And finally, there is Brittany’s Olivier Roellinger,who ultimately opted out of the Michelin star system when he realized that it was more a burden than a blessing.  Roellinger was a chemical engineering student when his life was turned upside by a violent encounter with a gang. After a long convalescence, he drastically switched gears and began his career in restaurants. He earned his first Michelin star in 1984, and his second in 1994. Although it was expected that he would easily achieve his third star, he became the Susan Lucci of the Michelin–it took him 12 years before the last one was awarded. Twelve years of  what he described as a kid waiting for his present from Santa to come.

In 2008, he followed the lead of only a handful of other chef demigods and traded in his three star establishment for a better life in the kitchen. Now liberated from the tyrannical whims of the Guide and attendant business pressures, he cooks his cuisine marine, potagère, et épicée (of the sea, the kitchen garden, and the spice shelf), runs a cooking school and owns spice shops in Cancale. Other chefs have not been so lucky to find this peace of mind. The documentary makes reference to the tragedy of Bernard Loiseau, who was driven to commit suicide by a combination of his depression, financial woes, and his fear (Michelin of course claims it was unfounded) that he would be stripped of his third star.

In addition to discussing both the politics of the Guide, and the difficulties of the restaurant business (lifestyle, management and finances), the documentary provides a glimpse into the kitchens of its profiled chefs: how they treat their staffs, for instance. Rene Redzepi, perhaps the most famous face in the film as he has now inherited the mantle of running the World’s Best Restaurant, is as cool as a cucumber when he discusses the non-profit Knowledge Bank initiative.  What a nice guy, right? Well, he is not one with which to trifle when it comes to his food. The film shows a very confrontational moment with one of his noma underlings: some uncomfortable close talking/shouting is taking place in the midst of service. Cut to Chef Ishikawa who says, “I would never tell my people off or hit them.” Hit? Wow.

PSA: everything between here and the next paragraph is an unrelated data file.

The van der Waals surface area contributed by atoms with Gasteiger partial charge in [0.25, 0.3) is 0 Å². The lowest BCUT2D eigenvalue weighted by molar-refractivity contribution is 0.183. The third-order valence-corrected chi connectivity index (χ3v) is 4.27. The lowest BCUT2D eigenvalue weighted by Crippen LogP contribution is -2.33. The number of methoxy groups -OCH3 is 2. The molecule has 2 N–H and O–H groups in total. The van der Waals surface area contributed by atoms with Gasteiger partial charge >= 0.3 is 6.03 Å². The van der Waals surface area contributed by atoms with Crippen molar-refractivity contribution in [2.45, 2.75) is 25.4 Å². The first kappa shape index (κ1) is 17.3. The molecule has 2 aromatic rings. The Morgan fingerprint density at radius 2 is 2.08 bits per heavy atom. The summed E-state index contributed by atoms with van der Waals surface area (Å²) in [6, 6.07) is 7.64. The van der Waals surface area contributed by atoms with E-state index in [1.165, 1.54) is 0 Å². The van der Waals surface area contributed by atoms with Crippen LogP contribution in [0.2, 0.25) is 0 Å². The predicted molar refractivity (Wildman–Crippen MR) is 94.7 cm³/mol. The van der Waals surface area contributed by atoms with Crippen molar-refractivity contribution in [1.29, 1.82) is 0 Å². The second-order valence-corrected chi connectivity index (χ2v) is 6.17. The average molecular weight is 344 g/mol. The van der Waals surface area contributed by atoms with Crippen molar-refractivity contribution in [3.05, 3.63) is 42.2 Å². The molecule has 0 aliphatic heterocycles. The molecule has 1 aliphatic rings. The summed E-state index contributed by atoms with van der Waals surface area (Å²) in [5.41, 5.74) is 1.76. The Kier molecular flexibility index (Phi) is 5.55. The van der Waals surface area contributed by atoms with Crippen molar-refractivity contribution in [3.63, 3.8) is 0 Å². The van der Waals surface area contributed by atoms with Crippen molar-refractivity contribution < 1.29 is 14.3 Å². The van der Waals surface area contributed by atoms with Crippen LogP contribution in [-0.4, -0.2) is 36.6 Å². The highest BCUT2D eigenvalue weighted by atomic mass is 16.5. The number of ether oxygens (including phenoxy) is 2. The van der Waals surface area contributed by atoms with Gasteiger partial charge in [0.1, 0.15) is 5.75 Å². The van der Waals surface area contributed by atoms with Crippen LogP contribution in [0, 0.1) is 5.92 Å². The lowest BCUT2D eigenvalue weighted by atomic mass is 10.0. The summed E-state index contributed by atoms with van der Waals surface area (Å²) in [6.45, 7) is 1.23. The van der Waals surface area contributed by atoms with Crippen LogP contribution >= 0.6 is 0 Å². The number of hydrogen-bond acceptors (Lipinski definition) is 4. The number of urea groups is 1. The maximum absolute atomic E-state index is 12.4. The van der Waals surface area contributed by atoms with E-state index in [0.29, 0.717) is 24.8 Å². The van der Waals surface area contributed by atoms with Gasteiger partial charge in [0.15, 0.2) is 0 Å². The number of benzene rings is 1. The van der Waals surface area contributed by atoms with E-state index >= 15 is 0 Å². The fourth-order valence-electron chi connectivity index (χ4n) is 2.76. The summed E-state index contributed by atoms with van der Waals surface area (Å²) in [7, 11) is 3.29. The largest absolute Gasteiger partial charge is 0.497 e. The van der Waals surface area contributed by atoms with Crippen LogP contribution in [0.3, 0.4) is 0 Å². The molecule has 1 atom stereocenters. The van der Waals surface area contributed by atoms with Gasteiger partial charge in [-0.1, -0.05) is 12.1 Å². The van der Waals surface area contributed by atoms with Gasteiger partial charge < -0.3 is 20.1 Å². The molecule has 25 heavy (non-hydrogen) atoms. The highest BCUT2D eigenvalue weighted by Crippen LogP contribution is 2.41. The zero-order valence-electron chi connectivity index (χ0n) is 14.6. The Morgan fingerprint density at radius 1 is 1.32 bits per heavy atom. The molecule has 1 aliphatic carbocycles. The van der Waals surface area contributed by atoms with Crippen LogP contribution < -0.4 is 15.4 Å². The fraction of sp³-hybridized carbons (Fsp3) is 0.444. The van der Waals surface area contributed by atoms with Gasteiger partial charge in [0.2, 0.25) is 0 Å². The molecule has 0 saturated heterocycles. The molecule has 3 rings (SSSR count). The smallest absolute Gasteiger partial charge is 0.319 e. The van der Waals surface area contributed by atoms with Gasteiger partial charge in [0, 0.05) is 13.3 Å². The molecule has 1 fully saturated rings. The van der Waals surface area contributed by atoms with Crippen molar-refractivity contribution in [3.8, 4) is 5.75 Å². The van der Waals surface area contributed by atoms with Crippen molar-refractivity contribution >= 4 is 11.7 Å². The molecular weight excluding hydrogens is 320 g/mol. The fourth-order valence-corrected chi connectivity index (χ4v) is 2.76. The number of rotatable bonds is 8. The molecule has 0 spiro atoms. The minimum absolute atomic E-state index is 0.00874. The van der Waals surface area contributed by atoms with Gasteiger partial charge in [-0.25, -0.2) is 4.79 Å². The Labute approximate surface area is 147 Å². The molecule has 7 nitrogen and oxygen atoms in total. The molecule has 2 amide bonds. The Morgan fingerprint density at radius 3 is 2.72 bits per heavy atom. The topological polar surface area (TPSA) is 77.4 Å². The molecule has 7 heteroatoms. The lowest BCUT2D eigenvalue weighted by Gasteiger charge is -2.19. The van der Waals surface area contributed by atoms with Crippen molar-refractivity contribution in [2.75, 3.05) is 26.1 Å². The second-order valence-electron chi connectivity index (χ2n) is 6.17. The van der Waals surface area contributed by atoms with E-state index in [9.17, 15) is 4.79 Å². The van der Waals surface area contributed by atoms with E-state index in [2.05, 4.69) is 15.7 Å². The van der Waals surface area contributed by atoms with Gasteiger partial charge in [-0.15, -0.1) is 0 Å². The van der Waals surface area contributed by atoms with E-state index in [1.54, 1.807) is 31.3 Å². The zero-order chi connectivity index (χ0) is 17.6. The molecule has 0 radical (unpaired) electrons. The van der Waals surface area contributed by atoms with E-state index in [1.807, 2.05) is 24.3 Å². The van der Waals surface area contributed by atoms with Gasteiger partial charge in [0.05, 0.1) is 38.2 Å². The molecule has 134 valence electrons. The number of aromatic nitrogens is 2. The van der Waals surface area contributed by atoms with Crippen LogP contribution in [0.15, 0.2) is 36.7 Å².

Then there is the Alsatian Jean-Georges Vongerichten, master of an Asian-French fusion empire headed by the eponymous three star establishment in NYC. He is a personable kind of guy with a winsome smile who you can’t help but immediately warm to . . . that is, until you learn that he  settled a lawsuit for $1.75 million with waiters who sued him for withheld tips. And although his computer records of guests’ personal preferences and peeves is impressive (he laughingly refers to it as “the FBI”), it is just a little bit too Big Brother.

Speaking of Michelin stars, here is a trailer for the forthcoming documentary Jiro Dreams of Sushi, on the first sushi chef to be awarded three Michelin Stars.

In this neck of the woods, Kendall Square Cinema will be screening the documentary on April 6, 2012. For more info on the film, click here. In the mean time, Happy New Year until I post again in 2012!

One Response to “Food in Films: Three Stars”

  1. Renee Morgan December 30, 2011 at 11:35 pm #

    Thanks for this review, Johnisha! I will definitely be looking for Three Stars to watch. Loved Nadia Santini’s story!